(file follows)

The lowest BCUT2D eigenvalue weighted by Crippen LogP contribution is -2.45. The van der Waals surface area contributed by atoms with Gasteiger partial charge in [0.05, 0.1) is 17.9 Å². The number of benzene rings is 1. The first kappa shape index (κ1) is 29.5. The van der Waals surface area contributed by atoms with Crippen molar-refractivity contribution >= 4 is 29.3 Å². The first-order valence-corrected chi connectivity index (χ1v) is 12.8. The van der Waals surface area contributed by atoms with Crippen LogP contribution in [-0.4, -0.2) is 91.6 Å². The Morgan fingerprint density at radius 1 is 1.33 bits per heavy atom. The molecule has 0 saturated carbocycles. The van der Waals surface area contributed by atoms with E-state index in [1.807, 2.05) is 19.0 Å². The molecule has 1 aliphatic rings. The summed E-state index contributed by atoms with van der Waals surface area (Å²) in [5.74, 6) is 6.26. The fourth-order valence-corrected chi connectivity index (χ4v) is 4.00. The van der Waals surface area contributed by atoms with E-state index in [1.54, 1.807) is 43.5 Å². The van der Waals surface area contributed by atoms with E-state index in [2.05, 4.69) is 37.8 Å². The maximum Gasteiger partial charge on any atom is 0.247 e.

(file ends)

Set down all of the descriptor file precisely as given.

The lowest BCUT2D eigenvalue weighted by Crippen LogP contribution is -2.45. The van der Waals surface area contributed by atoms with Gasteiger partial charge in [0.05, 0.1) is 17.9 Å². The number of benzene rings is 1. The first kappa shape index (κ1) is 29.5. The van der Waals surface area contributed by atoms with Crippen molar-refractivity contribution >= 4 is 29.3 Å². The first-order valence-corrected chi connectivity index (χ1v) is 12.8. The van der Waals surface area contributed by atoms with Crippen LogP contribution in [-0.4, -0.2) is 91.6 Å². The Morgan fingerprint density at radius 1 is 1.33 bits per heavy atom. The molecule has 0 saturated carbocycles. The van der Waals surface area contributed by atoms with E-state index in [1.807, 2.05) is 19.0 Å². The molecule has 1 aliphatic rings. The summed E-state index contributed by atoms with van der Waals surface area (Å²) in [5.74, 6) is 6.26. The fourth-order valence-corrected chi connectivity index (χ4v) is 4.00. The van der Waals surface area contributed by atoms with E-state index in [1.54, 1.807) is 43.5 Å². The van der Waals surface area contributed by atoms with E-state index in [2.05, 4.69) is 37.8 Å². The maximum Gasteiger partial charge on any atom is 0.247 e.